Therapy for Postnatal Depression and Coping with the Baby Blues
Almost 85% of women feel what has been called the ‘Baby Blues’ after birth. They feel weepy, tired, anxious and moody. This is normal and passes within a few days. It is often connected to the shock and hormonal changes related to giving birth.
However, many women suffer from postnatal depression after having a baby. This is different to the normal first week of ‘baby blues’. If you are experiencing postnatal depression, then take comfort from the fact that this is a very common response after the birth of your child. Therapy for Postnatal Depression can help you to cope with your emotions at this challenging time.
What is Postnatal Depression?
Different from the baby blues, postnatal depression (PND) is something that won’t just ‘go away’ after a few days and it is important to get help and support. Around 1 in 8 mothers will experience postnatal depression so it is common.
Postnatal Depression is also different for every mother who experiences it, so there is no one thing that you will experience. However, these are some common symptoms of Postnatal Depression that frequently come up. You may be experiencing one, some or all of these things:
- Feeling sad or low
- Feeling detached / a sense of numbness
- Obsessive Compulsive Disorder (OCD) symptoms
- Suffering anxiety and / or experiencing panic attacks
- Feeling tearful / bursting into tears frequently and seemingly for no reason
- Constant tiredness and exhaustion
- Being overwhelmed by life at the moment
- Feelings of anger and rage
- A sense of hopelessness
- No desire to eat
- Finding yourself withdrawing from your partner or feeling unable to bond with or connect with your baby
- Having suicidal thoughts or making plans to kill yourself
The most important thing to know is that there are a range of symptoms associated with PND. You may not be experiencing the same symptoms as another woman who is also experiencing PND.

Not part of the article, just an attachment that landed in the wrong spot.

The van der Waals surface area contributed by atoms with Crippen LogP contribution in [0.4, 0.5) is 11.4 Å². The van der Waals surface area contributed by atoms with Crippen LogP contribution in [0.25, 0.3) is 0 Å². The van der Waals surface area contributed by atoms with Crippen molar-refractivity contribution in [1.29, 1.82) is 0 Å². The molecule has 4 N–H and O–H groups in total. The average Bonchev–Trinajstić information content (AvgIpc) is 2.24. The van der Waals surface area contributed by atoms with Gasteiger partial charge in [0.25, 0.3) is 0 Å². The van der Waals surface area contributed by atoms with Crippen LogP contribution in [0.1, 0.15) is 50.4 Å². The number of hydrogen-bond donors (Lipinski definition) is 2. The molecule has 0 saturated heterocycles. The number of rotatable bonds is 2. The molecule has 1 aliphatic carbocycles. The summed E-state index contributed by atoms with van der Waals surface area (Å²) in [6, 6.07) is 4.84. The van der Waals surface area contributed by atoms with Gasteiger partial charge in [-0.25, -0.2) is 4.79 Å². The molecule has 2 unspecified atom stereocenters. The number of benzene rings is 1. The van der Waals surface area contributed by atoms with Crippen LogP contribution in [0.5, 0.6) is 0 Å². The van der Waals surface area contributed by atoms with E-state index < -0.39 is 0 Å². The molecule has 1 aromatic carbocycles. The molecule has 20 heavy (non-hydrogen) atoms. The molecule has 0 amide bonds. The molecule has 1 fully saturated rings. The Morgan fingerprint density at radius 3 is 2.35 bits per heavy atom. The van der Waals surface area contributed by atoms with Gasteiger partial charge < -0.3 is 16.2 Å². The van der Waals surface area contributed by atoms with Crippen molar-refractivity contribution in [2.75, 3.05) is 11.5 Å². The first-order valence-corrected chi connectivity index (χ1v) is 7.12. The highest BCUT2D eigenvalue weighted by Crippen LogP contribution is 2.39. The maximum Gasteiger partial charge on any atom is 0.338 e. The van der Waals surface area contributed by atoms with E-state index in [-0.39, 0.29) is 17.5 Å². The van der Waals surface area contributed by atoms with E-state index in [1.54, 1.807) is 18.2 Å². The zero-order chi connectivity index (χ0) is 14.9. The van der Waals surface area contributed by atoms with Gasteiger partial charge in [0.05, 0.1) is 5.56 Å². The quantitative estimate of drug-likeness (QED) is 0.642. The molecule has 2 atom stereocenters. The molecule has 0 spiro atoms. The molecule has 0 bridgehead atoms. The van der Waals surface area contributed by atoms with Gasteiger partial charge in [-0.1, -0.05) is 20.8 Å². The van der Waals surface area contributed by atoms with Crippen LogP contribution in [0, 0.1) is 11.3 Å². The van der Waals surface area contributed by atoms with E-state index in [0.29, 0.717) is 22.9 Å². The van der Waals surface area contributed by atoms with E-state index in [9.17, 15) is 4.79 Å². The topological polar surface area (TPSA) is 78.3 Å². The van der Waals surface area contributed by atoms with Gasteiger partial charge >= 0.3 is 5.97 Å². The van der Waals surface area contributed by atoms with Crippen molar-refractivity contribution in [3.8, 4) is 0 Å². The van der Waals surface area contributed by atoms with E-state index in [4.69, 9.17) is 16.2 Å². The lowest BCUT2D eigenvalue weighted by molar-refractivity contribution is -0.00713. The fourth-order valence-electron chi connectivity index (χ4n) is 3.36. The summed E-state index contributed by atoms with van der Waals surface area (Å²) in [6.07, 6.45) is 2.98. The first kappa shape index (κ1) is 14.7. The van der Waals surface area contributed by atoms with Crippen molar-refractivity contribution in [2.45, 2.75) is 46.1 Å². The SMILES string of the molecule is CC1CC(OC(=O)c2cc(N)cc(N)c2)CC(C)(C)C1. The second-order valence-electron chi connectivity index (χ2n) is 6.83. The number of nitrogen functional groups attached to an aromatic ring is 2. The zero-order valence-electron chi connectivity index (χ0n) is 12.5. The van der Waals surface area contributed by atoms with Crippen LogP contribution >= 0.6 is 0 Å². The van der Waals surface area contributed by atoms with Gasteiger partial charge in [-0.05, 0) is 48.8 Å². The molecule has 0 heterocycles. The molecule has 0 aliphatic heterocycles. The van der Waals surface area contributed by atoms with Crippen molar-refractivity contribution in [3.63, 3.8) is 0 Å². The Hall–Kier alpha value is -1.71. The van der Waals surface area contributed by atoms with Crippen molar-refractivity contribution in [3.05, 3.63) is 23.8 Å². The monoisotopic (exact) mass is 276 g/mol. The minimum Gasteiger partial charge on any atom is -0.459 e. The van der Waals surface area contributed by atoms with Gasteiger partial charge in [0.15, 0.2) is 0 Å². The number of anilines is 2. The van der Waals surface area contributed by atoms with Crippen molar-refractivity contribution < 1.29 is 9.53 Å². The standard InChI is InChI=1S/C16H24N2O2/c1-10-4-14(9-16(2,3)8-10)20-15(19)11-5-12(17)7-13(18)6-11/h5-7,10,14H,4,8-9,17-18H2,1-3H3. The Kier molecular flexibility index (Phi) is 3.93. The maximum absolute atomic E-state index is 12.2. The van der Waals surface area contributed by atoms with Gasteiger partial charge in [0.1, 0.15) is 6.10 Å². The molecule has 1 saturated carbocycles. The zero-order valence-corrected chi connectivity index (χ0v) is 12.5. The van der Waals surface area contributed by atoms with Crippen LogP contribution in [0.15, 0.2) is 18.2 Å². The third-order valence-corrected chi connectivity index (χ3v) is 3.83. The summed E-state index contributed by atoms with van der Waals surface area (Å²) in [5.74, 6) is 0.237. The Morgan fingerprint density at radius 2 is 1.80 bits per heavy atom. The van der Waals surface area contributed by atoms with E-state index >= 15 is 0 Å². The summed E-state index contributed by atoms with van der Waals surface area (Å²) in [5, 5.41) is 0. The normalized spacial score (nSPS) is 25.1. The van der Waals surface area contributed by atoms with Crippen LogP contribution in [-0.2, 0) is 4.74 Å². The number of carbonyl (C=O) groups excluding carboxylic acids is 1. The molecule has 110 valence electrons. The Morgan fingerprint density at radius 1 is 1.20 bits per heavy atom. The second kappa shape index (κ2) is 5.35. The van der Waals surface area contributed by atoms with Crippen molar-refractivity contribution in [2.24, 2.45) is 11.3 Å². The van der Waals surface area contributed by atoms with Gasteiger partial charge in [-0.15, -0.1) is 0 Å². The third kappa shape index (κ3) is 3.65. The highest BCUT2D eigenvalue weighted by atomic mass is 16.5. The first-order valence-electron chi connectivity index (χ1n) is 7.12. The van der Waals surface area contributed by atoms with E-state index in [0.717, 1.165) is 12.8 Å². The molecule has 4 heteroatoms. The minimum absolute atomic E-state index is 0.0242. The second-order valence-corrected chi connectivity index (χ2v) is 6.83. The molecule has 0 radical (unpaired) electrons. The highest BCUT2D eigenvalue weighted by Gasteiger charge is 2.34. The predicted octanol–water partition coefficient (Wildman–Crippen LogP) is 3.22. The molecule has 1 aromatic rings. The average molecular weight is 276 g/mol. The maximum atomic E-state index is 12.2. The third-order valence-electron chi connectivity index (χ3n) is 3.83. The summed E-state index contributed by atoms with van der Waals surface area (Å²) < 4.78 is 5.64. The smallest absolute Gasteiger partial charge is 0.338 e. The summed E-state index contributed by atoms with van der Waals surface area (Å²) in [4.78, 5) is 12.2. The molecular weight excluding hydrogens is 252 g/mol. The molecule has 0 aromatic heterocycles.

This video from the NHS describes well the range of symptoms associated with PND. Each of the women in this video experienced different and overlapping emotions. For example, one woman experienced extreme rage whereas another did not. One woman’s levels of anxiety and feelings of panic were so intense that at their peak she felt like ‘jumping in front of a bus’, however she describes not realising that she was experiencing PND because she thought that postnatal depression was only to do with “not bonding with your baby”.
When does PND happen?
Again, there is no set time. It could be that you were feeling this way when pregnant, and the feelings have increased since your baby was born. It could be that you felt fine after you gave birth then suddenly these feelings came on days, weeks or even months following the birth. It could be that these feelings began immediately after the birth.
In the same way that you may experience some aspects of PND more than another woman e.g. your anger feels intense whereas another woman feels predominantly anxious, the time at which you both began to experience PND could also be different.
Getting Help for Postnatal Depression
As a result of experiencing postnatal depression, you can then feel:
- Like you are a ‘bad mother’
- Unable to cope
You are not a bad mother and you are not unable to cope.
Feeling this way, and not telling anyone about it can cause you to feel alone and isolated, which in turn intensifies feelings of shame, anxiety and guilt.
Postnatal depression is an illness, and it is important to treat it in the same way you would any other illness such as breaking your arm or having a cold.
Speak to a friend, your partner, a family member or your health visitor. Book an appointment with your GP and if this feels too difficult at present, get someone else to do it for you.
Therapy for Depression after birth or Therapy for Depression after having a baby
It is important to speak to someone about how you are feeling.
Speaking to friends and family can help, and you GP can point you in the direction of the right support for you.
Alongside these things, talking therapy can often help. Counselling provides a safe and confidential space away from your loved ones to describe what you have been feeling and what has been going on for you. It’s a space to explore your relationships and other aspects of your life to understand your depression.
Counselling for post-natal depression can also provide you with coping strategies and ways to looks after yourself through this experience. Take the first step to coping with your PND and contact Rachel Buchan to discuss Postnatal Therapy.
Some Helpful Articles & Resources on Postnatal Depression & Coping with the Baby Blues
The Baby Centre
Offer this advice on Postnatal Depression
Cocoon Family Support
Annie Meier discusses her experiences of Postnatal Depression